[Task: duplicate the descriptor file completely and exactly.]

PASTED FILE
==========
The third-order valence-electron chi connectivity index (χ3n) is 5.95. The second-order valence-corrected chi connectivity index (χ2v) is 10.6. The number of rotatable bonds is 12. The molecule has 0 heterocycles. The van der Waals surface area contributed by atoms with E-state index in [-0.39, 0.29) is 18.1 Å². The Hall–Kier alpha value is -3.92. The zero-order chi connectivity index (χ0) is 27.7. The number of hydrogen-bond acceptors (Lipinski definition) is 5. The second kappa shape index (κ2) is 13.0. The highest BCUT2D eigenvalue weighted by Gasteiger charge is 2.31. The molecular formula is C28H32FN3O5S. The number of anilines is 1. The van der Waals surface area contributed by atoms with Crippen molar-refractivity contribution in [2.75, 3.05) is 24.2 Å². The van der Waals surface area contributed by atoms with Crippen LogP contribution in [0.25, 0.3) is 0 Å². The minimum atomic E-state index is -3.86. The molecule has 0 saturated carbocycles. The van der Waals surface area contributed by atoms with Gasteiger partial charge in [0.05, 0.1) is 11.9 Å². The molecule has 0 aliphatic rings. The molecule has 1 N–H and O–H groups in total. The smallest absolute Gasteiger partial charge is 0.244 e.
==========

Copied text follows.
The third-order valence-electron chi connectivity index (χ3n) is 5.95. The second-order valence-corrected chi connectivity index (χ2v) is 10.6. The number of rotatable bonds is 12. The molecule has 0 heterocycles. The van der Waals surface area contributed by atoms with E-state index in [-0.39, 0.29) is 18.1 Å². The Hall–Kier alpha value is -3.92. The zero-order chi connectivity index (χ0) is 27.7. The number of hydrogen-bond acceptors (Lipinski definition) is 5. The second kappa shape index (κ2) is 13.0. The highest BCUT2D eigenvalue weighted by Gasteiger charge is 2.31. The molecular formula is C28H32FN3O5S. The number of anilines is 1. The van der Waals surface area contributed by atoms with Crippen molar-refractivity contribution in [2.75, 3.05) is 24.2 Å². The van der Waals surface area contributed by atoms with Crippen LogP contribution in [0.25, 0.3) is 0 Å². The minimum atomic E-state index is -3.86. The molecule has 0 saturated carbocycles. The van der Waals surface area contributed by atoms with Gasteiger partial charge in [0.05, 0.1) is 11.9 Å². The molecule has 0 aliphatic rings. The molecule has 1 N–H and O–H groups in total. The smallest absolute Gasteiger partial charge is 0.244 e.